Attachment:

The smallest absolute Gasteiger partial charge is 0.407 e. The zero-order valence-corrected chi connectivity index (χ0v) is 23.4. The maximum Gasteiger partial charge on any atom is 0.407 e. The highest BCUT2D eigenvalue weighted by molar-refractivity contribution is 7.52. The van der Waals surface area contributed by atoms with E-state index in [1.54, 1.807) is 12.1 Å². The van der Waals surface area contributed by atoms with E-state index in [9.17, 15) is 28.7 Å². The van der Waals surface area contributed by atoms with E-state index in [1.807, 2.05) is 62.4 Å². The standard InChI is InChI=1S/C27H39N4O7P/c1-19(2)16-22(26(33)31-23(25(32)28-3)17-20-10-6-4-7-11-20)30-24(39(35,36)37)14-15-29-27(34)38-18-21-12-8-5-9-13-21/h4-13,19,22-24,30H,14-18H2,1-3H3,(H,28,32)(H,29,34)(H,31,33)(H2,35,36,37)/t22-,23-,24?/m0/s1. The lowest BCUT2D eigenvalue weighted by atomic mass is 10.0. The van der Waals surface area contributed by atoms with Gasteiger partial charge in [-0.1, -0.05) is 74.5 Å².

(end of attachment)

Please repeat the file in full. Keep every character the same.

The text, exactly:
The smallest absolute Gasteiger partial charge is 0.407 e. The zero-order valence-corrected chi connectivity index (χ0v) is 23.4. The maximum Gasteiger partial charge on any atom is 0.407 e. The highest BCUT2D eigenvalue weighted by molar-refractivity contribution is 7.52. The van der Waals surface area contributed by atoms with E-state index in [1.54, 1.807) is 12.1 Å². The van der Waals surface area contributed by atoms with E-state index in [9.17, 15) is 28.7 Å². The van der Waals surface area contributed by atoms with E-state index in [1.807, 2.05) is 62.4 Å². The standard InChI is InChI=1S/C27H39N4O7P/c1-19(2)16-22(26(33)31-23(25(32)28-3)17-20-10-6-4-7-11-20)30-24(39(35,36)37)14-15-29-27(34)38-18-21-12-8-5-9-13-21/h4-13,19,22-24,30H,14-18H2,1-3H3,(H,28,32)(H,29,34)(H,31,33)(H2,35,36,37)/t22-,23-,24?/m0/s1. The lowest BCUT2D eigenvalue weighted by atomic mass is 10.0. The van der Waals surface area contributed by atoms with Gasteiger partial charge in [-0.1, -0.05) is 74.5 Å².